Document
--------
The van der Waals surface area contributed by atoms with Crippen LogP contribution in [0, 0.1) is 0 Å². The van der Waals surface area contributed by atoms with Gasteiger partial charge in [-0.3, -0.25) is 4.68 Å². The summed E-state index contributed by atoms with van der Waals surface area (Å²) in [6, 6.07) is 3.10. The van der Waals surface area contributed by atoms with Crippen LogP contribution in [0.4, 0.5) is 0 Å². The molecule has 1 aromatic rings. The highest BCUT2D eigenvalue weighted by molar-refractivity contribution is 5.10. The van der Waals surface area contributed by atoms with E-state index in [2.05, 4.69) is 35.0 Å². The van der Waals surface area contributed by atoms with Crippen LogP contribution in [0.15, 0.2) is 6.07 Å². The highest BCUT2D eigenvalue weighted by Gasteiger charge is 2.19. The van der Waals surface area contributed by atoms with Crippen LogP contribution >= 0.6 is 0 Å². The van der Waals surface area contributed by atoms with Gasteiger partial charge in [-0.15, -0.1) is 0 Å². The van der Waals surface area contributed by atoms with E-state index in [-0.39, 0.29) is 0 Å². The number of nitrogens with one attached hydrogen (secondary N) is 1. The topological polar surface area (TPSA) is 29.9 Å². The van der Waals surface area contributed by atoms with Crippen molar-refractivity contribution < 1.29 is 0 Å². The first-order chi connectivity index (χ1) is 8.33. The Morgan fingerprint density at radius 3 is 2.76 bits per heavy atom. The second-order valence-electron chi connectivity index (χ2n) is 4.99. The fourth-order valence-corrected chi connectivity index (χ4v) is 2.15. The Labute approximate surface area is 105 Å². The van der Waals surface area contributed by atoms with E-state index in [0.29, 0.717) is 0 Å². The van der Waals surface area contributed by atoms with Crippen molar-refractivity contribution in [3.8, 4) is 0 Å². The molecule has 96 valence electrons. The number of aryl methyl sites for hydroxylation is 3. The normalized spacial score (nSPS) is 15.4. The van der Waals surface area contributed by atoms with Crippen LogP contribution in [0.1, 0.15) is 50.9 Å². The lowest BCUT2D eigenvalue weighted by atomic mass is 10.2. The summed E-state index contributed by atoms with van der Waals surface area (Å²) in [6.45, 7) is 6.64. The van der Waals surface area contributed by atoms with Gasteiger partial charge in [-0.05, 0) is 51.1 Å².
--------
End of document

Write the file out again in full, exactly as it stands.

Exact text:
The van der Waals surface area contributed by atoms with Crippen LogP contribution in [0, 0.1) is 0 Å². The van der Waals surface area contributed by atoms with Gasteiger partial charge in [-0.3, -0.25) is 4.68 Å². The summed E-state index contributed by atoms with van der Waals surface area (Å²) in [6, 6.07) is 3.10. The van der Waals surface area contributed by atoms with Crippen LogP contribution in [0.4, 0.5) is 0 Å². The molecule has 1 aromatic rings. The highest BCUT2D eigenvalue weighted by molar-refractivity contribution is 5.10. The van der Waals surface area contributed by atoms with E-state index in [2.05, 4.69) is 35.0 Å². The van der Waals surface area contributed by atoms with Crippen LogP contribution in [0.15, 0.2) is 6.07 Å². The highest BCUT2D eigenvalue weighted by Gasteiger charge is 2.19. The van der Waals surface area contributed by atoms with Crippen LogP contribution >= 0.6 is 0 Å². The van der Waals surface area contributed by atoms with Gasteiger partial charge in [-0.15, -0.1) is 0 Å². The van der Waals surface area contributed by atoms with E-state index in [-0.39, 0.29) is 0 Å². The number of nitrogens with one attached hydrogen (secondary N) is 1. The topological polar surface area (TPSA) is 29.9 Å². The van der Waals surface area contributed by atoms with Crippen molar-refractivity contribution < 1.29 is 0 Å². The first-order chi connectivity index (χ1) is 8.33. The Morgan fingerprint density at radius 3 is 2.76 bits per heavy atom. The second-order valence-electron chi connectivity index (χ2n) is 4.99. The fourth-order valence-corrected chi connectivity index (χ4v) is 2.15. The Labute approximate surface area is 105 Å². The van der Waals surface area contributed by atoms with E-state index in [0.29, 0.717) is 0 Å². The van der Waals surface area contributed by atoms with Crippen molar-refractivity contribution in [3.8, 4) is 0 Å². The molecule has 96 valence electrons. The number of aryl methyl sites for hydroxylation is 3. The normalized spacial score (nSPS) is 15.4. The van der Waals surface area contributed by atoms with Crippen LogP contribution in [0.1, 0.15) is 50.9 Å². The lowest BCUT2D eigenvalue weighted by atomic mass is 10.2. The summed E-state index contributed by atoms with van der Waals surface area (Å²) in [6.45, 7) is 6.64. The van der Waals surface area contributed by atoms with Gasteiger partial charge in [-0.05, 0) is 51.1 Å².